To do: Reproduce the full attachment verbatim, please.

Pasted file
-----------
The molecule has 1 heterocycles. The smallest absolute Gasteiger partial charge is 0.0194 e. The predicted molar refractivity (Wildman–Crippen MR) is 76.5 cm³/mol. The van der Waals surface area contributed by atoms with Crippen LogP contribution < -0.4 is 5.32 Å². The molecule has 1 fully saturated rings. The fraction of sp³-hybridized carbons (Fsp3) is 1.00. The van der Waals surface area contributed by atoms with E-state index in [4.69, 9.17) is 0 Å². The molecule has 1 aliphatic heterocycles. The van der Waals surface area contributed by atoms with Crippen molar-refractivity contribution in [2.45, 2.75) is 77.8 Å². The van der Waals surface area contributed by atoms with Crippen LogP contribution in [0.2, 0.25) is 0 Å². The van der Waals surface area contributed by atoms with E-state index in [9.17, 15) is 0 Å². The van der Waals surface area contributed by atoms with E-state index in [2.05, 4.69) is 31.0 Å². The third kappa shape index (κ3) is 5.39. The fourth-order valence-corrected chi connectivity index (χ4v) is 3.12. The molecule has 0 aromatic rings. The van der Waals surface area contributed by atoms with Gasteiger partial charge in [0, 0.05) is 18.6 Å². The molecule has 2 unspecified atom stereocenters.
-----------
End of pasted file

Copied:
The molecule has 1 heterocycles. The smallest absolute Gasteiger partial charge is 0.0194 e. The predicted molar refractivity (Wildman–Crippen MR) is 76.5 cm³/mol. The van der Waals surface area contributed by atoms with Crippen LogP contribution < -0.4 is 5.32 Å². The molecule has 1 fully saturated rings. The fraction of sp³-hybridized carbons (Fsp3) is 1.00. The van der Waals surface area contributed by atoms with E-state index in [4.69, 9.17) is 0 Å². The molecule has 1 aliphatic heterocycles. The van der Waals surface area contributed by atoms with Crippen molar-refractivity contribution in [2.45, 2.75) is 77.8 Å². The van der Waals surface area contributed by atoms with Crippen LogP contribution in [0.2, 0.25) is 0 Å². The van der Waals surface area contributed by atoms with E-state index in [9.17, 15) is 0 Å². The van der Waals surface area contributed by atoms with E-state index in [2.05, 4.69) is 31.0 Å². The third kappa shape index (κ3) is 5.39. The fourth-order valence-corrected chi connectivity index (χ4v) is 3.12. The molecule has 0 aromatic rings. The van der Waals surface area contributed by atoms with Gasteiger partial charge in [0, 0.05) is 18.6 Å². The molecule has 2 unspecified atom stereocenters.